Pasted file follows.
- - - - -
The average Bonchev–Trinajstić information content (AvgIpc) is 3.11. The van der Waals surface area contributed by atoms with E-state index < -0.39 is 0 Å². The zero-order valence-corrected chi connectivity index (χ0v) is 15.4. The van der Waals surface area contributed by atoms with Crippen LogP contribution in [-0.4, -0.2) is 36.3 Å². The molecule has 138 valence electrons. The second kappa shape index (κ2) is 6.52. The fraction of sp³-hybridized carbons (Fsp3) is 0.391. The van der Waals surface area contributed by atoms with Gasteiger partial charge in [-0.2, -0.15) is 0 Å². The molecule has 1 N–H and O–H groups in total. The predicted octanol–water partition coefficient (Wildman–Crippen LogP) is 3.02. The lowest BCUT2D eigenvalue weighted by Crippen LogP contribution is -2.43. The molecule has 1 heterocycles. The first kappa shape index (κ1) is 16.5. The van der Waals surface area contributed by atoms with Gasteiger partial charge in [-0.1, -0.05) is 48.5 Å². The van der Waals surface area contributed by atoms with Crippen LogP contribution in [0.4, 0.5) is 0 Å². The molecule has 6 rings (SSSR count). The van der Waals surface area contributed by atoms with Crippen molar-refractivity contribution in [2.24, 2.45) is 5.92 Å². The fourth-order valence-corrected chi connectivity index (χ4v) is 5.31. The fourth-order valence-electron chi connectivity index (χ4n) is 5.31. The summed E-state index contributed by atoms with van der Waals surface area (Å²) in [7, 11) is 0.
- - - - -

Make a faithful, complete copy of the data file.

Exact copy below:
The average Bonchev–Trinajstić information content (AvgIpc) is 3.11. The van der Waals surface area contributed by atoms with E-state index < -0.39 is 0 Å². The zero-order valence-corrected chi connectivity index (χ0v) is 15.4. The van der Waals surface area contributed by atoms with Crippen LogP contribution in [-0.4, -0.2) is 36.3 Å². The molecule has 138 valence electrons. The second kappa shape index (κ2) is 6.52. The fraction of sp³-hybridized carbons (Fsp3) is 0.391. The van der Waals surface area contributed by atoms with Gasteiger partial charge in [-0.2, -0.15) is 0 Å². The molecule has 1 N–H and O–H groups in total. The predicted octanol–water partition coefficient (Wildman–Crippen LogP) is 3.02. The lowest BCUT2D eigenvalue weighted by Crippen LogP contribution is -2.43. The molecule has 1 heterocycles. The first kappa shape index (κ1) is 16.5. The van der Waals surface area contributed by atoms with Gasteiger partial charge in [-0.1, -0.05) is 48.5 Å². The van der Waals surface area contributed by atoms with Crippen LogP contribution in [0.4, 0.5) is 0 Å². The molecule has 6 rings (SSSR count). The van der Waals surface area contributed by atoms with Crippen molar-refractivity contribution in [2.24, 2.45) is 5.92 Å². The fourth-order valence-corrected chi connectivity index (χ4v) is 5.31. The fourth-order valence-electron chi connectivity index (χ4n) is 5.31. The summed E-state index contributed by atoms with van der Waals surface area (Å²) in [7, 11) is 0.